How do you see the emergence of the Indian market in the aviation sector? One of the studies has positioned that by 2020, India will be the second largest aviation market. What potential do you see for India and what is the opportunity for Boeing?

If you look at the macro situation, they look favourable. The biggest driver of civil aviation is the growth in economy. If you look across the world, India region will have to grow 7-8 per cent just to sustain bringing 200 million people into the workforce. We are very bullish about India. This is one of the fastest growing regions in the world. There was a hiccup in the last one year primarily based on two factors. One was the slowdown of the economy. Second, when Kingfisher stopped flying, there was some rational pricing that was brought up to the market. There was clearly elasticity of demand that slowed down traffic. I think long term it will come back to high growth rates we have seen historically.

What is Boeing looking at in the Indian market, civil aviation or defence?

We are looking at both segments very bullishly. On the civil aviation side, as the market grows, we want to get our fair share in the single aisle market, and have a compelling offering on the twin aisle where we should be winning versus competition quite handsomely. We are optimistic about this market. One the defence side, it is all about how do you modernise the capability of the Indian armed forces. The C-17 strategic airlift aircraft, the P-8I maritime reconnaissance, surveillance and anti-submarine warfare aircraft, the two helicopter Chinook and Apache helicopters are very important tools/platforms to modernise the Indian armed forces. We are very fortunate to be playing a part in that. We look at this market quite favourably.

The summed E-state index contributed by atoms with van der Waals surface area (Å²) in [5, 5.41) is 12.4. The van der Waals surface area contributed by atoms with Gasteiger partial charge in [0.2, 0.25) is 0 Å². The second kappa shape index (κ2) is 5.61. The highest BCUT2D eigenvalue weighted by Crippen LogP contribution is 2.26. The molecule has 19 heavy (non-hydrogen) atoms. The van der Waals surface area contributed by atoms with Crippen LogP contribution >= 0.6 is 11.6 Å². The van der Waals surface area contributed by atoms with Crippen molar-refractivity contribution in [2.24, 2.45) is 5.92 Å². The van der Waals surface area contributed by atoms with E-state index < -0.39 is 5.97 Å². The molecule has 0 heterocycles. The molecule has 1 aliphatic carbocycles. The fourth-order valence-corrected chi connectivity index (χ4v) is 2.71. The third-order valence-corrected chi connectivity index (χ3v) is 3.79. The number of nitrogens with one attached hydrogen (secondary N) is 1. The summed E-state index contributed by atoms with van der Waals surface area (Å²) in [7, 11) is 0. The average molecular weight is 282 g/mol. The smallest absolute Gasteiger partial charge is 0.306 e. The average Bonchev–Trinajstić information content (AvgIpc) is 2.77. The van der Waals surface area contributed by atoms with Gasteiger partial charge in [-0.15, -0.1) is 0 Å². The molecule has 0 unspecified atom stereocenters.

Will the recent controversies in the Ministry of Defence impact the modernisation progress of the Indian armed forces?

Our view is doing business transparently and ethically advances everyone’s agenda. We think that in this working-day and age, ethics is a competitive advantage. We pay a lot of attention to making sure we do business by the spirit and letter of the law and our policies. Transparency in procurement is going to be the mantra. Lack thereof will slow things down. More transparency is better for the Ministry of Defence (MoD), for the armed forces and for the suppliers.

What kind of aviation equipment are you proposing for Indian armed forces?

We have sold the C-17 strategic airlifter to the Indian Air Force to enhance their capabilities in airlift. We have sold the P-8I maritime reconnaissance and surveillance aircraft to the Indian Navy. We are in discussions to finalise the contract for the Apache and Chinook helicopters in the attack and heavy lift competitions with the MoD. Boeing has a complete slew of proven, reliable and relevant offerings from satellites to helicopters to large transport aircraft to fighter jets. That is the uniqueness of Boeing. We have the commercial side and defence side and these are synergistic. When you have a platform like the 737, you can take that and modify it into a P-8I defence platform. Not a lot of companies in the world can do that.